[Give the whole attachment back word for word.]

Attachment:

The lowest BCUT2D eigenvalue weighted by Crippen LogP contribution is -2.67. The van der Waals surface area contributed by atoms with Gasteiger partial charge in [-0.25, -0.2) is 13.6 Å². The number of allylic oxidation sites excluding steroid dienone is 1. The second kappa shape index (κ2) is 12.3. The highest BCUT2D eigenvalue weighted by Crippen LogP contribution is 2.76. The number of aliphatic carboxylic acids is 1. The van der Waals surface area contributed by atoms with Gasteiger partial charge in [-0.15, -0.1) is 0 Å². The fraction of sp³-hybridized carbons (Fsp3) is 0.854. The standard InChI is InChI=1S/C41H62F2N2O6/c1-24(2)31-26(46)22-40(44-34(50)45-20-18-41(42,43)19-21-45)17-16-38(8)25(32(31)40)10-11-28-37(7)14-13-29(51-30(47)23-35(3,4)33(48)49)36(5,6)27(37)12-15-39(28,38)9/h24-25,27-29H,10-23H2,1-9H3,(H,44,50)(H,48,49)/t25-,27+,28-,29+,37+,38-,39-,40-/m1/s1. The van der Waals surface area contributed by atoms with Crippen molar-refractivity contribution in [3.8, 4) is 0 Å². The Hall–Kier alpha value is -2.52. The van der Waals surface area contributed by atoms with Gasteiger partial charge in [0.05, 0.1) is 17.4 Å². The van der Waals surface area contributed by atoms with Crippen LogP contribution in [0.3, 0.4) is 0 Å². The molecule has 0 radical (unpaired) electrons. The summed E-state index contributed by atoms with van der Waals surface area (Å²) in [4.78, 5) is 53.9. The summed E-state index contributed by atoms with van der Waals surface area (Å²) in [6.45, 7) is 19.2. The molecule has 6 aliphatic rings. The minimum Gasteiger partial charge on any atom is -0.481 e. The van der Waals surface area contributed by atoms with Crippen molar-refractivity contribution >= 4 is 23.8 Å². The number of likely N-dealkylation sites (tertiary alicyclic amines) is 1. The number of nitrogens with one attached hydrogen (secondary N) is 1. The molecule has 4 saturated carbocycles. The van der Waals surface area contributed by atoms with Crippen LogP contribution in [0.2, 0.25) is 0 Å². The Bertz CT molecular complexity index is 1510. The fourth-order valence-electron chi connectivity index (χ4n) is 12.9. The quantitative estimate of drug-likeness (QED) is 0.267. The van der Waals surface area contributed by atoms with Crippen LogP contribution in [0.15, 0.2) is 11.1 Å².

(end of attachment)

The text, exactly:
The lowest BCUT2D eigenvalue weighted by Crippen LogP contribution is -2.67. The van der Waals surface area contributed by atoms with Gasteiger partial charge in [-0.25, -0.2) is 13.6 Å². The number of allylic oxidation sites excluding steroid dienone is 1. The second kappa shape index (κ2) is 12.3. The highest BCUT2D eigenvalue weighted by Crippen LogP contribution is 2.76. The number of aliphatic carboxylic acids is 1. The van der Waals surface area contributed by atoms with Gasteiger partial charge in [-0.15, -0.1) is 0 Å². The fraction of sp³-hybridized carbons (Fsp3) is 0.854. The standard InChI is InChI=1S/C41H62F2N2O6/c1-24(2)31-26(46)22-40(44-34(50)45-20-18-41(42,43)19-21-45)17-16-38(8)25(32(31)40)10-11-28-37(7)14-13-29(51-30(47)23-35(3,4)33(48)49)36(5,6)27(37)12-15-39(28,38)9/h24-25,27-29H,10-23H2,1-9H3,(H,44,50)(H,48,49)/t25-,27+,28-,29+,37+,38-,39-,40-/m1/s1. The van der Waals surface area contributed by atoms with Crippen molar-refractivity contribution in [3.8, 4) is 0 Å². The Hall–Kier alpha value is -2.52. The van der Waals surface area contributed by atoms with Gasteiger partial charge in [0.05, 0.1) is 17.4 Å². The van der Waals surface area contributed by atoms with Crippen LogP contribution in [0.3, 0.4) is 0 Å². The molecule has 0 radical (unpaired) electrons. The summed E-state index contributed by atoms with van der Waals surface area (Å²) in [4.78, 5) is 53.9. The summed E-state index contributed by atoms with van der Waals surface area (Å²) in [6.45, 7) is 19.2. The molecule has 6 aliphatic rings. The minimum Gasteiger partial charge on any atom is -0.481 e. The van der Waals surface area contributed by atoms with Crippen molar-refractivity contribution >= 4 is 23.8 Å². The number of likely N-dealkylation sites (tertiary alicyclic amines) is 1. The number of nitrogens with one attached hydrogen (secondary N) is 1. The molecule has 4 saturated carbocycles. The van der Waals surface area contributed by atoms with Crippen LogP contribution in [0.2, 0.25) is 0 Å². The Bertz CT molecular complexity index is 1510. The fourth-order valence-electron chi connectivity index (χ4n) is 12.9. The quantitative estimate of drug-likeness (QED) is 0.267. The van der Waals surface area contributed by atoms with Crippen LogP contribution in [0.15, 0.2) is 11.1 Å².